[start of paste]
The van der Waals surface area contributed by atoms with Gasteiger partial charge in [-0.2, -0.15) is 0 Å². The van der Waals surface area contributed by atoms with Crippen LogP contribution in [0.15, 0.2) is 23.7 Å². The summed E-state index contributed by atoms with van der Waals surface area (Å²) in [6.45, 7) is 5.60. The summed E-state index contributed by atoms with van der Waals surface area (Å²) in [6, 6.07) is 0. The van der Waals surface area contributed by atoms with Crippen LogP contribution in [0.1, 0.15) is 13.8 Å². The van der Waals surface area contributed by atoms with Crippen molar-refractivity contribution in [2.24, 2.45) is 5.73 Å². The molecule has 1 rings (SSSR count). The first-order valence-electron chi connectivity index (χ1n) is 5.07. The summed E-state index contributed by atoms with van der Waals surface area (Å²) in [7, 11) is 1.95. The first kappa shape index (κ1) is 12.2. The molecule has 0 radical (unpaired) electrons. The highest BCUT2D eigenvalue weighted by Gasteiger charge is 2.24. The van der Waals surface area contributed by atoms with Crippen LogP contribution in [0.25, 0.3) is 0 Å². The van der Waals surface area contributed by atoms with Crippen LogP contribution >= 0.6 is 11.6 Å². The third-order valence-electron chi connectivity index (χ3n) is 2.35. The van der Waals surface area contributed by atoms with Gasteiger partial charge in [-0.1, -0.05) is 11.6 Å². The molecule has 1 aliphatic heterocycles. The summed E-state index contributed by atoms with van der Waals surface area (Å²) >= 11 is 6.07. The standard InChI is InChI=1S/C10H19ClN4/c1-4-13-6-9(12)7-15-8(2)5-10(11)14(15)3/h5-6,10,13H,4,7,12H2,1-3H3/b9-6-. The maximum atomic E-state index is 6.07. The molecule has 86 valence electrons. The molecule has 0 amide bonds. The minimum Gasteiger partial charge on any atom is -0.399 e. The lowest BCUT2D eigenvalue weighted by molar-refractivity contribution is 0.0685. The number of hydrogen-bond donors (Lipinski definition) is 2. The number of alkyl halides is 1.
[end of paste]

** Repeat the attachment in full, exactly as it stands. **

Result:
The van der Waals surface area contributed by atoms with Gasteiger partial charge in [-0.2, -0.15) is 0 Å². The van der Waals surface area contributed by atoms with Crippen LogP contribution in [0.15, 0.2) is 23.7 Å². The summed E-state index contributed by atoms with van der Waals surface area (Å²) in [6.45, 7) is 5.60. The summed E-state index contributed by atoms with van der Waals surface area (Å²) in [6, 6.07) is 0. The van der Waals surface area contributed by atoms with Crippen LogP contribution in [0.1, 0.15) is 13.8 Å². The van der Waals surface area contributed by atoms with Crippen molar-refractivity contribution in [2.24, 2.45) is 5.73 Å². The molecule has 1 rings (SSSR count). The first-order valence-electron chi connectivity index (χ1n) is 5.07. The summed E-state index contributed by atoms with van der Waals surface area (Å²) in [7, 11) is 1.95. The first kappa shape index (κ1) is 12.2. The molecule has 0 radical (unpaired) electrons. The highest BCUT2D eigenvalue weighted by Gasteiger charge is 2.24. The van der Waals surface area contributed by atoms with Crippen LogP contribution in [0.25, 0.3) is 0 Å². The van der Waals surface area contributed by atoms with Crippen LogP contribution >= 0.6 is 11.6 Å². The third-order valence-electron chi connectivity index (χ3n) is 2.35. The van der Waals surface area contributed by atoms with Gasteiger partial charge in [-0.1, -0.05) is 11.6 Å². The molecule has 1 aliphatic heterocycles. The summed E-state index contributed by atoms with van der Waals surface area (Å²) >= 11 is 6.07. The standard InChI is InChI=1S/C10H19ClN4/c1-4-13-6-9(12)7-15-8(2)5-10(11)14(15)3/h5-6,10,13H,4,7,12H2,1-3H3/b9-6-. The maximum atomic E-state index is 6.07. The molecule has 86 valence electrons. The molecule has 0 amide bonds. The minimum Gasteiger partial charge on any atom is -0.399 e. The lowest BCUT2D eigenvalue weighted by molar-refractivity contribution is 0.0685. The number of hydrogen-bond donors (Lipinski definition) is 2. The number of alkyl halides is 1.